1,000 Origami Paper Cranes for Good Fortune

What is a senbazuru in Japanese tradition?

These senbazuru origami cranes with wishes are displayed in the Fushimi Inari Shrine
Keren Su/The Image Bank/Getty Images

What if you could have one wish? What would it be? According to Japanese tradition, folding 1,000 paper cranes gives you a chance to make one special wish come true. In some variations of the tradition, you may be granted happiness and eternal good luck, instead of just one wish, such as long life or recovery from illness or injury.

The crane is an auspicious creature in Japanese folklore (the dragon and tortoise, too). The crane is said to live for 1,000 years—the significance behind the quantity you need to fold. Some believe that one person must fold 1,000 cranes within one year in order to get the blessings of that wish.

About the Senbazuru

Origami cranes (orizuru) that are folded into a group of 1,000 are known as a senbazuru. The individual cranes are often strung along a string so they can be hung from the ceiling. The cranes are typically made from many different colors and patterns of paper, so they are a bright and cheerful decoration.

Fun Fact

"Sen" means "thousand" in Japanese.

As you might expect, folding 1,000 paper cranes is not an easy project. Origami cranes get easier to fold with practice, but making 1,000 paper cranes is still a huge undertaking. For this reason, it is common for groups of people to join together to make a senbazuru. And, because this activity brings people together, the act of making a senbazuru has been adapted on a larger scale to spread public awareness often for good causes or charitable fundraising campaigns.

Sadako Sasaki and Peace Education

The 1,000 origami cranes may be a folkloric Japanese tradition, but it was popularized and spread throughout the world through the story of Sadako Sasaki. Sasaki was a Japanese girl that suffered radiation poisoning at the age of 2 when the atomic bomb was dropped at Hiroshima during World War II. She developed leukemia at age 12. Inspired by the senbazuru legend, she began folding cranes. She completed 644, but sadly, was too ill to finish. She died that year. Her family and classmates completed the senbazuru in her honor. Sasaki is remembered today as a worldwide symbol of the innocent children impacted by war.

The International Campaign to Abolish Nuclear Weapons uses the idea of folding 1,000 paper cranes in its public awareness campaigns. The organization tells the story of Sasaki. Her story is told in greater detail in the children's book "Sadako and the Thousand Paper Cranes" by Eleanor Coerr. The book is commonly read in elementary schools as part of the peace education curriculum.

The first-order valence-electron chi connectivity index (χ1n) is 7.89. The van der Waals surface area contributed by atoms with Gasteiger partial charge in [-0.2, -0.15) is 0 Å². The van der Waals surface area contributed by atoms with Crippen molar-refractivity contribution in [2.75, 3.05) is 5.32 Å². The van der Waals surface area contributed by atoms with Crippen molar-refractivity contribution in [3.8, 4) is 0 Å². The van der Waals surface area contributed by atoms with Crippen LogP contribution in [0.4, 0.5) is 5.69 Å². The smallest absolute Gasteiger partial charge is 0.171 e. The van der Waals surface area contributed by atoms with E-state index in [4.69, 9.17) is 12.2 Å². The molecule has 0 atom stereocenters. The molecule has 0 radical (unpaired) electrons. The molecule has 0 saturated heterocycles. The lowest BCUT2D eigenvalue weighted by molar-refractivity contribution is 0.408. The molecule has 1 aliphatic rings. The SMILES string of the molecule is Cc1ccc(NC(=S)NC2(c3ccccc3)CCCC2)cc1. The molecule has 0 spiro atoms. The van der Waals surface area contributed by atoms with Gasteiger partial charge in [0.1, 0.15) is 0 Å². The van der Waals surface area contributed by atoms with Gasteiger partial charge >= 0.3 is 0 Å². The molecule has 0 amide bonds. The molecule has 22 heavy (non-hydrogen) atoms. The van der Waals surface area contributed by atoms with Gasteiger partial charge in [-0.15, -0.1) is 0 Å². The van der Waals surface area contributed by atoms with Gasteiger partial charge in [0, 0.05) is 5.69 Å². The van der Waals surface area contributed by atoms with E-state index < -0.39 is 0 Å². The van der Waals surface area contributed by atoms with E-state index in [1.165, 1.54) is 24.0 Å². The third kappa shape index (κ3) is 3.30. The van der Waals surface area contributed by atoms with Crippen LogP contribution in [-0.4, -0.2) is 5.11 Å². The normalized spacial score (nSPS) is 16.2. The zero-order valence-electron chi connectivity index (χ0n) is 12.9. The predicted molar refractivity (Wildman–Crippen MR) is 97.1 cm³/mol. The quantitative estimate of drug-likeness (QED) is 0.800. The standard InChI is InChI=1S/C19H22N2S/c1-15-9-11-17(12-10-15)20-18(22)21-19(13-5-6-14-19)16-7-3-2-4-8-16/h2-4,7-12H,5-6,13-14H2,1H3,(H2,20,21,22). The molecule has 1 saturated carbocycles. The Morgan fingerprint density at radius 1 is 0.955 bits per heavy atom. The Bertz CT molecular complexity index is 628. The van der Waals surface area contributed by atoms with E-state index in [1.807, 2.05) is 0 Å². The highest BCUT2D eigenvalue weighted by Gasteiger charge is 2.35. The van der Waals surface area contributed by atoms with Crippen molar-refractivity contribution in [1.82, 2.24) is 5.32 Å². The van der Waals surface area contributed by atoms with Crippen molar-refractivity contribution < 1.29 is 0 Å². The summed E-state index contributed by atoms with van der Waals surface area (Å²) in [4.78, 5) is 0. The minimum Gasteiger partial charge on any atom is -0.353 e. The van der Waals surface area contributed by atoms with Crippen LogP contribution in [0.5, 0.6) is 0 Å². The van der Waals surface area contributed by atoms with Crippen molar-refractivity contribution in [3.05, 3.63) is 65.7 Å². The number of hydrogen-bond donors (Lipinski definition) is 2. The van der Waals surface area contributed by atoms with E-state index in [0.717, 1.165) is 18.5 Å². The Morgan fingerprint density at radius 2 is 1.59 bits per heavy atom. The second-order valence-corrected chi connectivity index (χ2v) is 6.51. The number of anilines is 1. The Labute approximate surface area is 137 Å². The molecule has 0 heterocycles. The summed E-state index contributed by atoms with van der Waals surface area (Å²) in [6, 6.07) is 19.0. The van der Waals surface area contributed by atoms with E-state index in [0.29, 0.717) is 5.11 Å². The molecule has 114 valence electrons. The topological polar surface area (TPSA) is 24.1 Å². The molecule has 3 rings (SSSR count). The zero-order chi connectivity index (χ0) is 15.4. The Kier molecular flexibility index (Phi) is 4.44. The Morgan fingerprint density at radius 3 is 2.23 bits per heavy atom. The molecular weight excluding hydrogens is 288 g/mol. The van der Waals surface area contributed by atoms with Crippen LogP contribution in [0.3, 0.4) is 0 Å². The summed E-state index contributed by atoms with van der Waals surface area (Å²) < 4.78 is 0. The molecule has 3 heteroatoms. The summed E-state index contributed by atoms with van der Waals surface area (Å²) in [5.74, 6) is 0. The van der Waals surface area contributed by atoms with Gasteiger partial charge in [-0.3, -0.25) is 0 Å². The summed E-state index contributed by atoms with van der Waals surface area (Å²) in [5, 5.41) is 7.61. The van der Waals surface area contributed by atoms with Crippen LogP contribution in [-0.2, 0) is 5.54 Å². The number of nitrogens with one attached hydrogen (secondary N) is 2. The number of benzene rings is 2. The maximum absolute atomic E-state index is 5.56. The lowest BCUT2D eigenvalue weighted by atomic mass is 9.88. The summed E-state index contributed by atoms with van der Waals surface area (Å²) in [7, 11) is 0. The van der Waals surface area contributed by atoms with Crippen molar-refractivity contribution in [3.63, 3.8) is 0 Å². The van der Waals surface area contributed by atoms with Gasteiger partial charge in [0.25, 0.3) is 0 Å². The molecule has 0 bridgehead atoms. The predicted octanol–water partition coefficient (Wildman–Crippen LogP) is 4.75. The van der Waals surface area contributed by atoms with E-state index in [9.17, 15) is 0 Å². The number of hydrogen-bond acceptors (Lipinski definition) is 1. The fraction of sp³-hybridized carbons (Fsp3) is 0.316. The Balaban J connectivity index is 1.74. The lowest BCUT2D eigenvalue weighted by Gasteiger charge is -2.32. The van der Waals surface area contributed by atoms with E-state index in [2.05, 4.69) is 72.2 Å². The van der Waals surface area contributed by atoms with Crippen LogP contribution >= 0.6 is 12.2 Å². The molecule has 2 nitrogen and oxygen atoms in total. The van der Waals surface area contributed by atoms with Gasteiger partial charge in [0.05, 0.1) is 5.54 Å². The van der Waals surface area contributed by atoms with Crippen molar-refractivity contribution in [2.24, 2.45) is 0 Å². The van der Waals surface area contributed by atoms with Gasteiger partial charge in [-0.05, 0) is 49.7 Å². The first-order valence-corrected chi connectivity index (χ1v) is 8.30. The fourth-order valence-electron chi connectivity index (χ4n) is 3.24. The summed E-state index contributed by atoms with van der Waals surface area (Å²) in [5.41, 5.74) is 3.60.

Cancer Awareness

One of the most popular reasons for people folding 1,000 paper cranes is to show their support for a loved one suffering from a serious illness. 1,000 Cranes of Hope is a cancer awareness campaign. This online resource can show you how to make a senbazuru. There are downloadable PDF crane instructions, as well as many different video tutorials. The project is sponsored by Millennium: The Takeda Oncology Company, an organization that will make a charitable donation for every wish made on the site. The goal is to unite people from around the world in the fight against cancer by making an "interactive online monument" to the men, women, and children struggling with this deadly illness.

Cranes for Cancer is an organization that collects cranes from schools and online donations and delivers 1,000 cranes to people who have cancer. Often individual patients are in great need of a show of support as they undergo chemotherapy treatments. You can nominate a patient to receive cranes by sending an email to the organization.

Tsunami Victims

The concept of folding 1,000 paper cranes is sometimes used to raise awareness about the needs of people recovering from natural disasters. For example in 2011, several high schools across the United States sponsored fundraisers where each of the senbazurus were sold to raise money for the 2011 tsunami victims in Japan. Boy Scout and Girl Scout troops also completed this project.

Wildlife Conservation

Folding origami cranes can be a way to express your commitment to wildlife conservation. The International Crane Foundation works to conserve cranes and the wetland and grassland ecosystems they need to survive. They sponsor a 1,000 cranes campaign to help raise awareness of the importance of saving these beautiful birds.